3 out of 5
Martian Lit – Maritan Comics’ publisher – proposes a promising, interesting concept which most of its output (comics, books) explores: Mars has been colonized by Martians, and our stories are theirs, told from their point of view as they ‘discover’ Earth and have worked it into their own history and myth. Martians furthermore have the technology to sorta hijack human bodies, transplanting themselves into a mind, and experiencing life as a human, with Martian awareness… and the ability to essentially encourage others to act a certain way. Extended over the course of our history, this allows for main writer Julian Darius to explore big events and small events from a uniquely outsider point of view. Martian Comics was, I’d say, intended to be snapshots of these explorations, with some ongoing stories weighing down flashes which could fill in a huge – and forever expandable – mythology.
The reality ends up being subject to Darius’ decision to do a deep-dive rewrite of American politics as swayed by Martians, which completely overtakes one of the ongoing stories – The Girl From Mars – and, while stopping for some interesting highlights, is otherwise a rather plodding history lesson from someone pointing out how all our wars and politics are motivated by power struggles. This ends up being the bulk of several issues from about #4 forward, and while I can appreciate how what started as a more manageable idea grew into a rather obsessive pursuit, the concept (people love money!) isn’t all that fresh, and presenting it in an exposition-heavy, linear fashion is akin to just reading wiki articles on any given event. Frequent artist Sergio Tarquini is thus also stuck unable to develop original characters, and instead must art-up recreations of famous photos and video stills. I am not a history guy, so there’s bias here, but just structurally, this giant chunk of non-story (it really boils down to background…) is out of place, and would have been much more effective done in the snapshot style of some of the other bits. While The Secret History eventually went waaay off the rails into just reciting historical events without tying it to its own supposed internal mythology, the way it initially spun up its alternate world is, I think, what Darius was going for here, but it’s just too dryly presented.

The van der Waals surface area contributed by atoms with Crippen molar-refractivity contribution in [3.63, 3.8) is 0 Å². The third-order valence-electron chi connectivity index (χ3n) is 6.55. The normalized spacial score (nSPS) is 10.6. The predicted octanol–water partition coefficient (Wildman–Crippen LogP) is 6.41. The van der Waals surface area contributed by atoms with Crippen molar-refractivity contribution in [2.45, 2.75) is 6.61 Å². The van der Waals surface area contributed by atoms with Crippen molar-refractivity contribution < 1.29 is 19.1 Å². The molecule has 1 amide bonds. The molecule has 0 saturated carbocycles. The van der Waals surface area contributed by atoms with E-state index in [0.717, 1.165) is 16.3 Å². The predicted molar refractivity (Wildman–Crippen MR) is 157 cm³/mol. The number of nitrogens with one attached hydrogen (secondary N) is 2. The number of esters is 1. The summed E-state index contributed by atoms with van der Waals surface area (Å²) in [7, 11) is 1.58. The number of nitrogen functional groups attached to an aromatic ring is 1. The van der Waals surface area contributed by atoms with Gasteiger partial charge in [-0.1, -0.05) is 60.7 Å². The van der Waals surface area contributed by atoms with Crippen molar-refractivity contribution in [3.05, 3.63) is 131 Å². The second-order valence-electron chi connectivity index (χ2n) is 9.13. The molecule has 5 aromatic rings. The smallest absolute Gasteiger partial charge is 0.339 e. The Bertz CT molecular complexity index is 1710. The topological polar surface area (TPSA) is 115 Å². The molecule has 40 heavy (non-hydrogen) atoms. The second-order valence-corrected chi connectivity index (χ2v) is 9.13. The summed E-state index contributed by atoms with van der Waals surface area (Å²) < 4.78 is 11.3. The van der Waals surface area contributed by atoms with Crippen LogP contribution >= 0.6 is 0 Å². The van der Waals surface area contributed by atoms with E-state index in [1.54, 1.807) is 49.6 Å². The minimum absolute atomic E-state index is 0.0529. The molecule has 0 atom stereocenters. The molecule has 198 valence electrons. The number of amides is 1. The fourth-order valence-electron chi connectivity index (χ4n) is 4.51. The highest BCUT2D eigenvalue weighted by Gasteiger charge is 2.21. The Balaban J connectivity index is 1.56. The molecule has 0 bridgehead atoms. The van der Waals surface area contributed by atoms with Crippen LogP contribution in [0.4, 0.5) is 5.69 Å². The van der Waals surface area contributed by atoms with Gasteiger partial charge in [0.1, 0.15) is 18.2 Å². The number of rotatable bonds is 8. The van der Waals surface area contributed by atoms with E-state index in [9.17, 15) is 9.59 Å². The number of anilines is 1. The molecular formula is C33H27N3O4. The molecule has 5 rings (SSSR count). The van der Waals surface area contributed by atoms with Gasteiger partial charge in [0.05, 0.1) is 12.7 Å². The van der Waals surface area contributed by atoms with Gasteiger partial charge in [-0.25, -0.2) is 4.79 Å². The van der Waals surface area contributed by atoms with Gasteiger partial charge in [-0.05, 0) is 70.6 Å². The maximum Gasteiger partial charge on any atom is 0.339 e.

I do sincerely respect that amount of research this aspect of Martian Comics took, and while I’ve just kicked it several times, once Julian shifts in to history lesson mode, the tone and pacing is consistent, and he does make sure to constantly reference the Martian influences on things. So I allow a reserved nod of approval, whilst knowing that I won’t be rereading those sections any time soon.
…And we have the other bits and pieces, which are generally fantastic. There’s definitely a bit of over-seriousness to the prose, but once you give yourself over to the world, it’s a great experience, with talented artists and colorists and letterers keeping the books looking professional.
Yes, I’m looking forward to ‘The Girl From Mars’ being done with its march through history, but more positively, I’m absolutely looking forward to more Martian Comics, and the glimpses it will offer into both proposed Martian lives and the Martians’ take on ours.